Academic journal article T H E Journal (Technological Horizons In Education)

Taking the Plunge: Virtual Computing Can Take Some Getting Used to. Three Districts That Have Made the Leap from Conventional Desktop PCs Offer Firsthand Advice

Academic journal article T H E Journal (Technological Horizons In Education)

Taking the Plunge: Virtual Computing Can Take Some Getting Used to. Three Districts That Have Made the Leap from Conventional Desktop PCs Offer Firsthand Advice

Article excerpt

NO ONE LIKES CHANGE, especially if it means leaving behind the comfortable trappings of traditional desktop computing for a lean, alien virtualized environment. It's a move that requires taking leave from the status quo and shedding everything familiar to you about IT to make room for a great unknown.

We spoke with three districts that have made the conversion to virtual computing to learn about their experiences: What prompted them to make the move, and what were their objectives? Which obstacles prove most challenging, and would they do anything differently in hindsight? Find out the answers along with other important observations, tips, and caveats from the technology leaders who were out in front of these decisive moves into desktop computing's new frontier.

CASE HISTORY

Who: Byron Union School District

What: Deployed 600 Wyse thin clients

When: 2009

Why: To put computers in every classroom

When Byron Union School District's then superintendent announced last year that he wanted to put technology in the hands of his nearly 1,700 students by installing four computers in every classroom and creating four labs housing 36 computers each. Willie Marlin, network and student data technician, realized that tile most cost-effective and time-efficient way to carry out the mandate was to go virtual.

Marlin went on a search for the right virtual solution to replace tile hodgepodge of PC's the small, northern California district had collected over tile years, all running different versions of the Windows operating system and many of which simply did not function. "I had teachers who would say. 'Sometimes we go in to tile computer lab and we have a group of kids around one computer, because that's all we call get to work,'" Marlin says.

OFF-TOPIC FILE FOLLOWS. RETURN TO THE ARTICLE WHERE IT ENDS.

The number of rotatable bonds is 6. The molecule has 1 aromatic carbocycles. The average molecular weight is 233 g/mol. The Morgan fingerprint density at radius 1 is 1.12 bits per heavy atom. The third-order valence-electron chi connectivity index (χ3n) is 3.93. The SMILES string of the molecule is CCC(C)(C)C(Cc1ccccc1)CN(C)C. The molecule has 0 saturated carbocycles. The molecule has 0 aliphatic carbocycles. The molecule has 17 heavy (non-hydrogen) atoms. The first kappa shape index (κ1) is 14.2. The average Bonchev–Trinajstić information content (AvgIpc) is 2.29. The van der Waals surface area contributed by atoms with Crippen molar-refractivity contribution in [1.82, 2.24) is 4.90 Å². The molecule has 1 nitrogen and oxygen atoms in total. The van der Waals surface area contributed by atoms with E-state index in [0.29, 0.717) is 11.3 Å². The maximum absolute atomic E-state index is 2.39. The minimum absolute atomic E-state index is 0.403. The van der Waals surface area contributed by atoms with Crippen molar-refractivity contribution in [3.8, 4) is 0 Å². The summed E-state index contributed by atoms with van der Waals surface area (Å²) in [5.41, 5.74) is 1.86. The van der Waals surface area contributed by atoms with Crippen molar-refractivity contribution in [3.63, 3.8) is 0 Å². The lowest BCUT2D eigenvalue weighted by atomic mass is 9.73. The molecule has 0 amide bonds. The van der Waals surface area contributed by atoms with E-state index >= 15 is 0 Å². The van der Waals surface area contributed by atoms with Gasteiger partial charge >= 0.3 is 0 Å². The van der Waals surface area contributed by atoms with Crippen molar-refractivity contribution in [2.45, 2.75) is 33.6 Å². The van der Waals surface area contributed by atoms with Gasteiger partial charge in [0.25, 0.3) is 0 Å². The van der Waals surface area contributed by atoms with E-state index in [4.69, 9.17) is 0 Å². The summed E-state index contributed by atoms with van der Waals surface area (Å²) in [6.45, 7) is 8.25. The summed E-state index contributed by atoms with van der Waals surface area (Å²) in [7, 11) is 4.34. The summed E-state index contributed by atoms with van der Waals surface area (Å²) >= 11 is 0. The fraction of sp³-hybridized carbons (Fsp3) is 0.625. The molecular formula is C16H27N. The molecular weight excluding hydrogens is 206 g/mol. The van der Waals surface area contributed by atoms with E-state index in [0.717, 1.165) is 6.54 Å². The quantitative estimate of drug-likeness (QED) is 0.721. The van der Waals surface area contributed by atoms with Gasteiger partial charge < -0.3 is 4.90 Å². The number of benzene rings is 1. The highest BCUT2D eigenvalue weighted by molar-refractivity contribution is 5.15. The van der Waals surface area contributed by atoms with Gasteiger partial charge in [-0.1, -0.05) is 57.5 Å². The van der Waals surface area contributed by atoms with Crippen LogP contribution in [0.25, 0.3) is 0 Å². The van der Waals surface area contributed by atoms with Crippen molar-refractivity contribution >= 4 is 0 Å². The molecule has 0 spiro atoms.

In researching his options, he determined that cost could not be tile end-all consideration. "The whole context of saving money sometimes burdens a school." he says. "Saving money doesn't necessarily give you the best products."

Or the best service, he found. Other vendors were offering big price cuts on certain thin client solutions, but only on discontinued product lines they would not be supporting going forward, which would be a problem for Marlin, a one-man IT team. Marlin settled on Wyse Technology, a San Jose, CA-based provider whose long-term support he felt outweighed the cost savings offered by the competing vendors.

[ILLUSTRATION OMITTED]

"Wyse has been in the industry for a remarkable number of years," Marlin says. "It has been doing thin client setups overseas forever."

In the summer of 2009, Marlin deployed 600 of the company's thin client units. He knew it would be important to ease the load of the virtual computing environment on the district's local area network (LAN), so he installed three VMware ESX host servers in each of the district's buildings rather than rely on a central data center to handle all of the traffic. Those host servers run the thin clients locally at each site and only communicate with the district's main connection broker via Microsoft's Active Directory once per session.

"The only thing that's coming across my LAN is the authentication that occurs at log-on," Marlin says. "Once the authentication hits, it replicates back to the servers at the site and the connection becomes local. The local server populates the desktop. And I can manage everything through a VMware View Client from the computer in my office. Whatever changes I make through the View Client replicate over to the VDI [Virtual Desktop Infrastructure] and then pass through the connection broker for delivery to the local servers. I can manage all 600 Wyse units and all 1,800 Active Directory accounts from my computer--physical or virtual--using RDP [Remote Desktop Protocol]."

Marlin got a nice assist from his district's decision to contract IT consultant ENS to oversee the transition to virtualization. …

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